Bring back the sparrows

Bring back the sparrows

Bring back the sparrows

Once chirping happily in our backyards, sparrows cannot be spotted easily nowadays. Seen in abundance till 20 years ago, house sparrow, a common species is not so common any longer in cities like Delhi.

While there is no official data on the number of sparrows left in India, it is certain the population of the small birds has certainly declined not just here but world over.

Loss of micro habitats, decreasing spots to lay eggs, change of human lifestyle, architectural changes, changed agricultural patterns, proliferation of urban predators, microwave towers and excessive use to pesticides are some of the major reasons to blame for disappearance of sparrows which evolved with humans and are always found in and around human habitation.

It took people awhile to notice that there are hardly any sparrows now. The decline has been more in coastal areas. Few campaigns by individuals and organisations have been organised to raise awareness on the issue and increasing the population of sparrows has brought partial results.

One such campaign was organised by a Nashik-based environmentalist Mo­h­a­m­med Dilawar in collaboration with Burhani Foundation of distributing 52,000 bird feeders world wide to individuals, NGOs, and other organisations. The effort was to help towards increasing sparrow population.

But increasing urbanisation and changed architectural settings in cities have refrained sparrows from thriving like two decades ago since these are birds that lay eggs in human habitats.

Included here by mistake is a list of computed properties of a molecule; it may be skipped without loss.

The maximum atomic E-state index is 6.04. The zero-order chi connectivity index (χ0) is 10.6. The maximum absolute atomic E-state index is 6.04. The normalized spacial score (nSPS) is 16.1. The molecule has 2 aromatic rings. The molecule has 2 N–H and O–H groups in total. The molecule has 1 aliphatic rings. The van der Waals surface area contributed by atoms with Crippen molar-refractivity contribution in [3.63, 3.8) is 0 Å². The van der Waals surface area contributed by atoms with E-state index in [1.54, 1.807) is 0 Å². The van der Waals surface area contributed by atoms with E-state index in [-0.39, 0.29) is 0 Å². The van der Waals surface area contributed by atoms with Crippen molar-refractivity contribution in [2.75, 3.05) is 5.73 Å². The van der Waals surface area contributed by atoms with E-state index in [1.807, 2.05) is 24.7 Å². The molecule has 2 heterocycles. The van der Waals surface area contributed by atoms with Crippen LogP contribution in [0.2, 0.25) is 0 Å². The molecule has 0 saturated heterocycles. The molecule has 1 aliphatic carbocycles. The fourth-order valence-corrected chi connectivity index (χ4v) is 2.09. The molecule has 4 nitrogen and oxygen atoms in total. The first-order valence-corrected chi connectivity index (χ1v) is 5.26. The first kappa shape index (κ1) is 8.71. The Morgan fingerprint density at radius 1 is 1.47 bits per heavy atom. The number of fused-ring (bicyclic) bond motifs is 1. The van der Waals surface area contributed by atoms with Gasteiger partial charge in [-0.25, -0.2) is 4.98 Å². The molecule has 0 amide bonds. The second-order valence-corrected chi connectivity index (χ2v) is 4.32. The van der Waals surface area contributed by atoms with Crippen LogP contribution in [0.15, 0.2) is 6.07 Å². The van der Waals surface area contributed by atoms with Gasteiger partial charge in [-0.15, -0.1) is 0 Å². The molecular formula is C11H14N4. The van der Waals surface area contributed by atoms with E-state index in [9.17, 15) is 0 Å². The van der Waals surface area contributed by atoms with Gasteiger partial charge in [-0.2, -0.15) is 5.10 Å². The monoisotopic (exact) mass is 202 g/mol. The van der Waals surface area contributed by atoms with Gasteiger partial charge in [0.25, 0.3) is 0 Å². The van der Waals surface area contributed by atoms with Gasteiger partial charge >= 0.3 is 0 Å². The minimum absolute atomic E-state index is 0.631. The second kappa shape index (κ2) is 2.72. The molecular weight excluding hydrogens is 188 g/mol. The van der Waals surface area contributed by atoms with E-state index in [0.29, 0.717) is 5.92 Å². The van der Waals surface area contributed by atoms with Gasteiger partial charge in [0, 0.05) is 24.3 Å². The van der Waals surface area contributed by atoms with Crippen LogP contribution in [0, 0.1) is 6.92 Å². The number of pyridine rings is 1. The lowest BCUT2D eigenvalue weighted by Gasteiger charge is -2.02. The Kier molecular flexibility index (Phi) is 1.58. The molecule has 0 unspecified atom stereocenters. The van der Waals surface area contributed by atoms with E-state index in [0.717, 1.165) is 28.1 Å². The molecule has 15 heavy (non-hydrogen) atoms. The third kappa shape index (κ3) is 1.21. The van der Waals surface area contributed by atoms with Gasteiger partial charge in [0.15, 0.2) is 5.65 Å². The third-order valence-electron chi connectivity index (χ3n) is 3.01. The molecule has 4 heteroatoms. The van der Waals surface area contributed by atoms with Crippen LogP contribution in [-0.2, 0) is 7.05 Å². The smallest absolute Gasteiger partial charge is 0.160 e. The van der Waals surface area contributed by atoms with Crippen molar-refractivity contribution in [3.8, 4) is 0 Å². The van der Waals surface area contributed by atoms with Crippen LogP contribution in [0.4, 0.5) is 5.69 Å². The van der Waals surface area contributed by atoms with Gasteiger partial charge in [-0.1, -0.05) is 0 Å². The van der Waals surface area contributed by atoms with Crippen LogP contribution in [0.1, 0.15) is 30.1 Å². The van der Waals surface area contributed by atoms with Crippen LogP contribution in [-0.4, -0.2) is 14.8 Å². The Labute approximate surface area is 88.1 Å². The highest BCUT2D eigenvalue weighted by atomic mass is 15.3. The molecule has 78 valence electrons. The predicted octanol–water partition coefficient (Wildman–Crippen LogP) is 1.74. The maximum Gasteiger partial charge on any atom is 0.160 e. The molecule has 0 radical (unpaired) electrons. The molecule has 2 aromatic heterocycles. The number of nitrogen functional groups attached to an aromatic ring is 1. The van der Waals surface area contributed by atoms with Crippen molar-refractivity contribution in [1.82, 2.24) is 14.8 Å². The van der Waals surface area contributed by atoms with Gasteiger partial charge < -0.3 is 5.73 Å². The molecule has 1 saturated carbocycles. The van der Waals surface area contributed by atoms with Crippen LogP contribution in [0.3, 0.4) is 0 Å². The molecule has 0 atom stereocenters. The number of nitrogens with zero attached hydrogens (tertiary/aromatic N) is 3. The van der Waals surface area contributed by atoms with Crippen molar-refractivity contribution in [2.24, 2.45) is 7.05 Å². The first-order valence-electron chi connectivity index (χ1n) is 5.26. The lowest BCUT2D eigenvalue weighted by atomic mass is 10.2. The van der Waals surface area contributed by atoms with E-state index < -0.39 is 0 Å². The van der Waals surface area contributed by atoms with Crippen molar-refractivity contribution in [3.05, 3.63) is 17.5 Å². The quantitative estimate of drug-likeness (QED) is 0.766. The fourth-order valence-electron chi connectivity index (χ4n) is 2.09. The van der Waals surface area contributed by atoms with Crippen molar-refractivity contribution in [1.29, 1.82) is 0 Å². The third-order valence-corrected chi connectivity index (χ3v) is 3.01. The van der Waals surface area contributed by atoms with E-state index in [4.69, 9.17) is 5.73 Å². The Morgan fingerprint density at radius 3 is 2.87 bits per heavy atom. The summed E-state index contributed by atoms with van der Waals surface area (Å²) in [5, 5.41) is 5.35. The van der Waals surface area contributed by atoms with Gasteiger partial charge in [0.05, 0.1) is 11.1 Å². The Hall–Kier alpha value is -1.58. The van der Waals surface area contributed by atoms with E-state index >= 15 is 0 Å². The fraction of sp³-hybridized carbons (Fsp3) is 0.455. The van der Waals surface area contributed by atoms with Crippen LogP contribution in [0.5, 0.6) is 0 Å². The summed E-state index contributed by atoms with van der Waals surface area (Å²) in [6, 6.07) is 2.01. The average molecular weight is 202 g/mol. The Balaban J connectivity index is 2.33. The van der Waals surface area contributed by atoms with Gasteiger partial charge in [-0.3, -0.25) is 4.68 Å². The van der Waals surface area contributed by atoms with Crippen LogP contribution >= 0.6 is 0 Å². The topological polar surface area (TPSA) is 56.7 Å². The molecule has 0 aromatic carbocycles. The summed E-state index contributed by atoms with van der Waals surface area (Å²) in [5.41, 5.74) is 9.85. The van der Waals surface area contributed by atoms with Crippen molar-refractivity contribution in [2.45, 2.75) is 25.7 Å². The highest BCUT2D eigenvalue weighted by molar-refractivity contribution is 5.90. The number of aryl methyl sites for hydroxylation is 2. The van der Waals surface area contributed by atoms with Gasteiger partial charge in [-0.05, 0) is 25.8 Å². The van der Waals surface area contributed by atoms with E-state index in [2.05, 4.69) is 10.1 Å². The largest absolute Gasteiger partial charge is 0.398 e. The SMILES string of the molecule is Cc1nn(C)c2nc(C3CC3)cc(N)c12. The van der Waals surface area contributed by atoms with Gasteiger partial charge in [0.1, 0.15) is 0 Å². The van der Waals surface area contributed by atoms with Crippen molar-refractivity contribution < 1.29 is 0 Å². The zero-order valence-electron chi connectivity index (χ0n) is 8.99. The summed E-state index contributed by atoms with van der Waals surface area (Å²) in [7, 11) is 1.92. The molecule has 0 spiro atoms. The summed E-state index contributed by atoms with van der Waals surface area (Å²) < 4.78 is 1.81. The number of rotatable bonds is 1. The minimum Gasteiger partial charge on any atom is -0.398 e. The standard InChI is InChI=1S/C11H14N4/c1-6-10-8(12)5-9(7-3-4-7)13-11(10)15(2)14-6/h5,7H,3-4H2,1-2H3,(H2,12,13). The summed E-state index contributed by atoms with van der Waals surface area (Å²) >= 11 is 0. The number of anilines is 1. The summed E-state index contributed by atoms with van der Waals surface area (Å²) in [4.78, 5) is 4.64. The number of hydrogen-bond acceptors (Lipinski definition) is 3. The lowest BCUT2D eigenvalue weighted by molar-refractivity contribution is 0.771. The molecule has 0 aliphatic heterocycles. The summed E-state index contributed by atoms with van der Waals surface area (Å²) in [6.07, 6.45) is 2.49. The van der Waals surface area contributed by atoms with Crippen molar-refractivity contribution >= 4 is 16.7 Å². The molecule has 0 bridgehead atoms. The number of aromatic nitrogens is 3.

A film Beyond the Mirage by Nutan Manmohan on the disappearance of a once common species was scre­e­n­ed at IIC followed by a disc­u­ssion to talk about the issue that hasn’t got its due.

The film talks about how sparrows’ importance has been undermined without realising that big exotic birds can survive only when there are enough small birds like sparrows.
According to the film, 25 per cent of birds in India have gone extinct since 2008 because of lack of nesting places and loss of micro eco-systems and what can be done to bring them back.

“For the past five years, almost every bird watcher and environmentalist is talking about dwindling sparrows. This is a much larger environment issue. One of the most harmful features has been the increase in the population of dogs and scavengers like crows because of the feed that they get from people in urban areas. These animals finish the bio-sphere,” says Nutan. While dogs scare the birds away, crows, being very aggressive actually end up eating the sparrows’ eggs.

Dr Surya Prakash who specialises in Zoology at School of Life Sciences in Jawaharlal Nehru University and a passionate bird watcher, says the data suggests that human beings themselves are responsible for dwindling sparrows.

“We have homes and buildings these days in which there are no ventilator, no windows which gives leaves the sparrow no space to build their nests. The Electronic magnet signals coming from cellphone towers is also keeping sparrows away from cities. The concept of kitchen garden is also gone,” informs Prof Prakash.

The professor has collected data which shows that sparrows have gone down by 80 per cent in Andhra Pradesh and other coastal places, by 20 per cent in Kerala and Gujarat, while there is no information about the numbers on the same in Delhi and Bangalore.

Some steps by people - such as placing wooden or earthen homes, feeding them, putting water pots for them, planting trees and discouraging use of pesticides can be of great help in increasing sparrows. Don’t you want to hear the chirping again?

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